Helping poor women gain access to the financial services they need to change their own lives can be challenging work. A recent visit to the Fonkoze branch in Sodo highlighted some of the obstacles that have to be faced.
Here is the front of the Sodo branch:
The most important action at a branch, whether in Sodo or in any of Fonkoze’s 32 branches, doesn’t happen at the branch office, but in credit centers that can be quite a distance from the branch.
A credit center is a collection of 25, 30, or 40 women. Often even more. They might meet in a local church or in a school, but they might just meet under a large tree. The women are organized into groups of five who take their loans and make their repayments together. The centers meet twice-a-month, once for reimbursement or disbursement of credit, and once for discussions. They also host Fonkoze’s education programs. Fonkoze might offer two or even three different educational programs simultaneously in a credit center, depending of that center’s needs.
Here are some pictures of the spot on Savann Long where one of Sodo’s larger credit centers meets. The members built the structure for themselves in one member’s front yard.
Now Haiti is roughly the same size as Maryland, so with 32 branches – 36 by the end of the year – you might think that credit centers would never be that far from a branch. In a sense you’d be right. They aren’t far. But their proximity doesn’t help you if the roads are bad enough.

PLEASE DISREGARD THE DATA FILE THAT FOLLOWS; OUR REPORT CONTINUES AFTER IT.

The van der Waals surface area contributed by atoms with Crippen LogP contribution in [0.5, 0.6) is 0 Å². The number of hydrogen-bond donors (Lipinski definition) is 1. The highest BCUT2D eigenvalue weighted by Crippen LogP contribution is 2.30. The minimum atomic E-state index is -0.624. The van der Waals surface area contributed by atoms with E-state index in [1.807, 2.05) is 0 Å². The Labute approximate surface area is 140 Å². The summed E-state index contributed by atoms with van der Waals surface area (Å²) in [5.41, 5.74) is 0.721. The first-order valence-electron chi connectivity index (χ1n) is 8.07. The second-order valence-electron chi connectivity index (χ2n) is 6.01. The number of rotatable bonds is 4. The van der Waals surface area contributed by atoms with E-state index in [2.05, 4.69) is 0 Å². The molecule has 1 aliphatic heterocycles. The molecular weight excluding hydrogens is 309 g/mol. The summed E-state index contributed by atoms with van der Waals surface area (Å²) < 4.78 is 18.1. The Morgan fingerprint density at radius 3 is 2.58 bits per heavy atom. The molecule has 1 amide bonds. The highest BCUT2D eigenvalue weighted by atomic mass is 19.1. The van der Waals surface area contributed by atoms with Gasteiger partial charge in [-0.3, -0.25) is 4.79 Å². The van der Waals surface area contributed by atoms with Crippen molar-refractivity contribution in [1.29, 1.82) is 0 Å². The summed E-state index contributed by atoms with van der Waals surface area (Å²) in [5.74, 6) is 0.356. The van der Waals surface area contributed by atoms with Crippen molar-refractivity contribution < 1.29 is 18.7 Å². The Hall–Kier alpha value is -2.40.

And in the Sodo area they are bad enough. On Tuesday, we had to go to the center in Savann Long on horseback, over four hours each way, and on Wednesday we went to another center in Zoranje, a long hard motorcycle trip from Sodo.
One challenge was crossing the river that separates Sodo from most of the communities it serves.
Crossing from Sodo was much easier than crossing back. On the way back, it was well past dark and raining hard. We had to gallop just to reach the river before it rose to high to cross.
The man carrying this schoolgirl is a professional river forder. He charges about three Haitian gourds (less than ten cents) per child. He gets them across without their dirtying their uniforms.
The river isn’t the only barrier. The roads just aren’t good.
We passed a local market on the way.
Logistical aspects of Fonkoze’s work, like transportation, present only one small piece of the overall challenge. I hope to write more about other pieces soon. But for two hard days in Sodo, transportation seemed like enough of a challenge to me.